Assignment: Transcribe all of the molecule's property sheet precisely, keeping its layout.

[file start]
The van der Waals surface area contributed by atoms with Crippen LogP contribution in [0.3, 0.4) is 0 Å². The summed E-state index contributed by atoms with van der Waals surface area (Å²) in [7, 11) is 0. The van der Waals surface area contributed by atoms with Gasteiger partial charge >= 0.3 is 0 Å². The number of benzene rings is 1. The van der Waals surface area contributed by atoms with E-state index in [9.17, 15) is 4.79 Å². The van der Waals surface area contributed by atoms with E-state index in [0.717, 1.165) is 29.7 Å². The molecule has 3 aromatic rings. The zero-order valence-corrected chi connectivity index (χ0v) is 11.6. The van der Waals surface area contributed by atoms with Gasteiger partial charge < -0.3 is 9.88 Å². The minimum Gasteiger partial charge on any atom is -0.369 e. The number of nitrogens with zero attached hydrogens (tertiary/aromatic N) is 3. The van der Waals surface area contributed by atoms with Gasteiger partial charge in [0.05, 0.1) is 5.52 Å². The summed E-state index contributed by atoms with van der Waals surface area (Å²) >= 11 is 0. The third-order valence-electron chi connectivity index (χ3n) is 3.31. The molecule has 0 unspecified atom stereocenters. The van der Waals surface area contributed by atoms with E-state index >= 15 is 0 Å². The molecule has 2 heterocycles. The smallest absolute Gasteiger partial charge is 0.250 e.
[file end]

The van der Waals surface area contributed by atoms with Crippen LogP contribution in [0.3, 0.4) is 0 Å². The summed E-state index contributed by atoms with van der Waals surface area (Å²) in [7, 11) is 0. The van der Waals surface area contributed by atoms with Gasteiger partial charge >= 0.3 is 0 Å². The number of benzene rings is 1. The van der Waals surface area contributed by atoms with E-state index in [9.17, 15) is 4.79 Å². The van der Waals surface area contributed by atoms with E-state index in [0.717, 1.165) is 29.7 Å². The molecule has 3 aromatic rings. The zero-order valence-corrected chi connectivity index (χ0v) is 11.6. The van der Waals surface area contributed by atoms with Gasteiger partial charge < -0.3 is 9.88 Å². The minimum Gasteiger partial charge on any atom is -0.369 e. The number of nitrogens with zero attached hydrogens (tertiary/aromatic N) is 3. The van der Waals surface area contributed by atoms with Gasteiger partial charge in [0.05, 0.1) is 5.52 Å². The summed E-state index contributed by atoms with van der Waals surface area (Å²) >= 11 is 0. The third-order valence-electron chi connectivity index (χ3n) is 3.31. The molecule has 0 unspecified atom stereocenters. The van der Waals surface area contributed by atoms with E-state index >= 15 is 0 Å². The molecule has 2 heterocycles. The smallest absolute Gasteiger partial charge is 0.250 e.